What are Hallucinogens?
Hallucinogens are drugs that when used, cause hallucinations. Users see images, hear sounds, and feel sensations that seem very real but do not exist. Some hallucinogens also produce sudden and unpredictable changes in the mood of those who use them. Hallucinogens can be addictive just like any substance that is abused, such as cocaine or heroin. With repeated use of hallucinogens, the user can begin to get used to the feeling they receive and the body can begin to crave it and develop an addiction where the users then believe the hallucinogens are needed to function.
Different types of Hallucinogens
As a group, hallucinogen drugs distort a person’s perception of reality in one way or another. Different types of hallucinogens distort a person’s perception in different ways. Distortions in perception result from alterations in the brain’s chemical processes and functions. each type of hallucinogen targets certain specific chemical processes, which accounts for the different “trips” or “highs” users experience.
Overall, three types of hallucinogens exist:
Under normal conditions, the brain uses a selection process that determines how a person perceives his or her surroundings. In effect, this process filters out certain aspects so a person can attend to a task or activity. Psychedelic hallucinogens strip away this selection process so users experience everything in their surroundings. Drugs belonging to this type of hallucinogen include:
When “high,” users experience an overwhelming sense of expansion where colors, sounds, smells and textures become worlds of their own. Seeing visions and hearing voices are also common.
The brain’s ability to translate sensory perceptions enables a person to experience his or her immediate environment. Dissociative hallucinogens create a state of sensory deprivation where the mind is free to create its own internal environment and perceptions.
Drugs belonging to this type of hallucinogen include:
- Magic mushrooms
While drug effects can vary from dose to dose and drug to drug, dissociative effects generally produce an “out-of-body-type” experience that leaves users in a trance state.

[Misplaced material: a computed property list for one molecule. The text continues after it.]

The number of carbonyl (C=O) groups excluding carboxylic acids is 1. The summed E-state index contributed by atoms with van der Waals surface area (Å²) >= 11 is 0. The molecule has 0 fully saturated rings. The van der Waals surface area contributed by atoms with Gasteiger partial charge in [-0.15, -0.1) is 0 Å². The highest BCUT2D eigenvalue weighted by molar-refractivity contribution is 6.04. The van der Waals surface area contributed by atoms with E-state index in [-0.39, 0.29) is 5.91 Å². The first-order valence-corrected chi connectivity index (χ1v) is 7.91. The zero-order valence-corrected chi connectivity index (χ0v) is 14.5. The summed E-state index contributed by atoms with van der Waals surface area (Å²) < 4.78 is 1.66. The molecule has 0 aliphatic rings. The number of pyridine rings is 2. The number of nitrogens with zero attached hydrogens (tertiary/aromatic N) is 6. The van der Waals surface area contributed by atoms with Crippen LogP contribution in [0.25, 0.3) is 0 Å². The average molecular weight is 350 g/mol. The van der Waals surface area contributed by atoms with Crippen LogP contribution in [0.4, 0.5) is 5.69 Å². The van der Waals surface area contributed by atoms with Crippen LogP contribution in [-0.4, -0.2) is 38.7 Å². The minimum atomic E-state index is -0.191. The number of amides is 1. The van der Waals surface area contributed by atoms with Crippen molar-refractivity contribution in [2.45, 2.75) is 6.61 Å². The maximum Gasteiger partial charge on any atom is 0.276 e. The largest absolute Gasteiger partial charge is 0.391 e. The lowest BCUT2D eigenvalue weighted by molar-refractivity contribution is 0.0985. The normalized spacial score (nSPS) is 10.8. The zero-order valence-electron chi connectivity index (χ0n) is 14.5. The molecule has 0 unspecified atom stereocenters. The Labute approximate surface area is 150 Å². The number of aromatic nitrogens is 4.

Unlike the other two types of hallucinogens, deliriant drug effects create false perceptions that have no basis in a person’s internal or external reality. Users enter a stupor-like state of confusion.
Deliriant type drugs include:
- Deadly Nightshade
- Jimson Weed
A person may start to hold conversations with imaginary people or go through the motions of completing a complex task, like getting dressed, without ever having picked out the clothes. In effect, deliriants create a psychotic state of mind where users can’t distinguish between reality and fantasy.
Hallucinogen Effects on The Brain
Hallucinogen effects target serotonin chemical processes in the brain. Serotonin acts as a vital neurotransmitter chemical that regulates a number of functions, some of which include:
- Ability to control one’s behavior
- Muscle movement controls
- Emotional state
- Feelings of hunger
- Sensory perceptions
- Sexual drive
Serotonin also interacts with two other key neurotransmitter chemicals known as dopamine and norepinephrine. Different types of hallucinogens may produce varying effects in terms of how serotonin influences dopamine and norepinephrine secretions.
Hallucinogens, in general come from plants, mushrooms and synthetically made formulas all of which contain varying consistencies of the drug. As a result, any one type of hallucinogen can produce one or more of the following effects:
- Rapid changes in mood
- Auditory hallucinations
- Visual hallucinations
- Tactile hallucinations
Abusing Hallucinogens can become very dangerous and a lot of people who abuse them do not realize what they could be getting themselves into. If you or someone you love may be abusing hallucinogens do not hesitate to call for help today!